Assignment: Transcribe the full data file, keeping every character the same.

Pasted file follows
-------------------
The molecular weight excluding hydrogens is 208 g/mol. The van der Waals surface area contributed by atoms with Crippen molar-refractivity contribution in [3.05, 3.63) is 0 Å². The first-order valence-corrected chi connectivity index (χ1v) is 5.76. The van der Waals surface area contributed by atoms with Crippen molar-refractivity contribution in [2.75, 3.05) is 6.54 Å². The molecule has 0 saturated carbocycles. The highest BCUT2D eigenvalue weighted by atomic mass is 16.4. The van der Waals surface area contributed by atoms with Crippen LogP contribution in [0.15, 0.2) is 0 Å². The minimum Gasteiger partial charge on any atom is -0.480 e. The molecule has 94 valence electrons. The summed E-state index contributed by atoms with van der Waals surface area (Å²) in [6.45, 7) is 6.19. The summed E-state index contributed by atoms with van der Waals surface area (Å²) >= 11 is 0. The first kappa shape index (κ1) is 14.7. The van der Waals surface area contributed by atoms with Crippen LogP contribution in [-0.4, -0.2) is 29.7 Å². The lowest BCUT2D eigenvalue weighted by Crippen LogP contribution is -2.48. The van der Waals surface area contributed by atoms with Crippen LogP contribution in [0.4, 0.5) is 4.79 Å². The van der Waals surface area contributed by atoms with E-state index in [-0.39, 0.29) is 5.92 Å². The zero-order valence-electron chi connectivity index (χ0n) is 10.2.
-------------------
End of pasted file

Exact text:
The molecular weight excluding hydrogens is 208 g/mol. The van der Waals surface area contributed by atoms with Crippen molar-refractivity contribution in [3.05, 3.63) is 0 Å². The first-order valence-corrected chi connectivity index (χ1v) is 5.76. The van der Waals surface area contributed by atoms with Crippen molar-refractivity contribution in [2.75, 3.05) is 6.54 Å². The molecule has 0 saturated carbocycles. The highest BCUT2D eigenvalue weighted by atomic mass is 16.4. The van der Waals surface area contributed by atoms with Crippen LogP contribution in [0.15, 0.2) is 0 Å². The minimum Gasteiger partial charge on any atom is -0.480 e. The molecule has 94 valence electrons. The summed E-state index contributed by atoms with van der Waals surface area (Å²) in [6.45, 7) is 6.19. The summed E-state index contributed by atoms with van der Waals surface area (Å²) >= 11 is 0. The first kappa shape index (κ1) is 14.7. The van der Waals surface area contributed by atoms with Crippen LogP contribution in [-0.4, -0.2) is 29.7 Å². The lowest BCUT2D eigenvalue weighted by Crippen LogP contribution is -2.48. The van der Waals surface area contributed by atoms with Crippen LogP contribution in [0.4, 0.5) is 4.79 Å². The van der Waals surface area contributed by atoms with E-state index in [-0.39, 0.29) is 5.92 Å². The zero-order valence-electron chi connectivity index (χ0n) is 10.2.